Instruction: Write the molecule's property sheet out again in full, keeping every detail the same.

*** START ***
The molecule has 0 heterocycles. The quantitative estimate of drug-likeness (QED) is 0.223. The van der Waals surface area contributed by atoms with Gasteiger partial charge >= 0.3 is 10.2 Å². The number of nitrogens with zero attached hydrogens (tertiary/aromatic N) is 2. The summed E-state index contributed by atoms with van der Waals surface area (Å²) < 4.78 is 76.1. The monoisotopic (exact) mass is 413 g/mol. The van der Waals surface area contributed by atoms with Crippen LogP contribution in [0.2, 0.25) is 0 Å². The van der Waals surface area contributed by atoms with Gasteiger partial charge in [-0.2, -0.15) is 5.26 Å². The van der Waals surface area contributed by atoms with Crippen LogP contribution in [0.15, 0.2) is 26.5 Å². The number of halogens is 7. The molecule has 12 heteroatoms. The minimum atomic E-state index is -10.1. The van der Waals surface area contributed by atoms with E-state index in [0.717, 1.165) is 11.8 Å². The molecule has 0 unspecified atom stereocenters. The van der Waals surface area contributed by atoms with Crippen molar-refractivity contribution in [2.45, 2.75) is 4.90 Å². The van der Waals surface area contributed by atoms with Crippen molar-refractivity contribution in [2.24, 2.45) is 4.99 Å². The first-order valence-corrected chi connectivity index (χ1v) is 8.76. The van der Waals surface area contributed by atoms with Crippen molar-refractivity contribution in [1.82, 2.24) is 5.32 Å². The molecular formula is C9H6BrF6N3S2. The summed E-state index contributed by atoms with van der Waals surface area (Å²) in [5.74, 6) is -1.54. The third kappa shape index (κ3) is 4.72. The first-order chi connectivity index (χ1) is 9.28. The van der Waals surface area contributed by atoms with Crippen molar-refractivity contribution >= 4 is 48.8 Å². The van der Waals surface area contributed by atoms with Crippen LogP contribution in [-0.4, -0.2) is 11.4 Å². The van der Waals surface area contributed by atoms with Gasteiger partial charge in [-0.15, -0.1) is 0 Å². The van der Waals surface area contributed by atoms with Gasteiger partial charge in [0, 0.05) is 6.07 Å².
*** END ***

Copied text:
The molecule has 0 heterocycles. The quantitative estimate of drug-likeness (QED) is 0.223. The van der Waals surface area contributed by atoms with Gasteiger partial charge >= 0.3 is 10.2 Å². The number of nitrogens with zero attached hydrogens (tertiary/aromatic N) is 2. The summed E-state index contributed by atoms with van der Waals surface area (Å²) < 4.78 is 76.1. The monoisotopic (exact) mass is 413 g/mol. The van der Waals surface area contributed by atoms with Crippen LogP contribution in [0.2, 0.25) is 0 Å². The van der Waals surface area contributed by atoms with Gasteiger partial charge in [-0.2, -0.15) is 5.26 Å². The van der Waals surface area contributed by atoms with Crippen LogP contribution in [0.15, 0.2) is 26.5 Å². The number of halogens is 7. The molecule has 12 heteroatoms. The minimum atomic E-state index is -10.1. The van der Waals surface area contributed by atoms with E-state index in [0.717, 1.165) is 11.8 Å². The molecule has 0 unspecified atom stereocenters. The van der Waals surface area contributed by atoms with Crippen molar-refractivity contribution in [2.45, 2.75) is 4.90 Å². The van der Waals surface area contributed by atoms with Crippen molar-refractivity contribution in [2.24, 2.45) is 4.99 Å². The first-order valence-corrected chi connectivity index (χ1v) is 8.76. The van der Waals surface area contributed by atoms with Crippen molar-refractivity contribution in [1.82, 2.24) is 5.32 Å². The molecular formula is C9H6BrF6N3S2. The summed E-state index contributed by atoms with van der Waals surface area (Å²) in [5.74, 6) is -1.54. The third kappa shape index (κ3) is 4.72. The first-order chi connectivity index (χ1) is 9.28. The van der Waals surface area contributed by atoms with Crippen molar-refractivity contribution >= 4 is 48.8 Å². The van der Waals surface area contributed by atoms with Crippen LogP contribution in [-0.4, -0.2) is 11.4 Å². The van der Waals surface area contributed by atoms with Gasteiger partial charge in [-0.15, -0.1) is 0 Å². The van der Waals surface area contributed by atoms with Gasteiger partial charge in [0, 0.05) is 6.07 Å².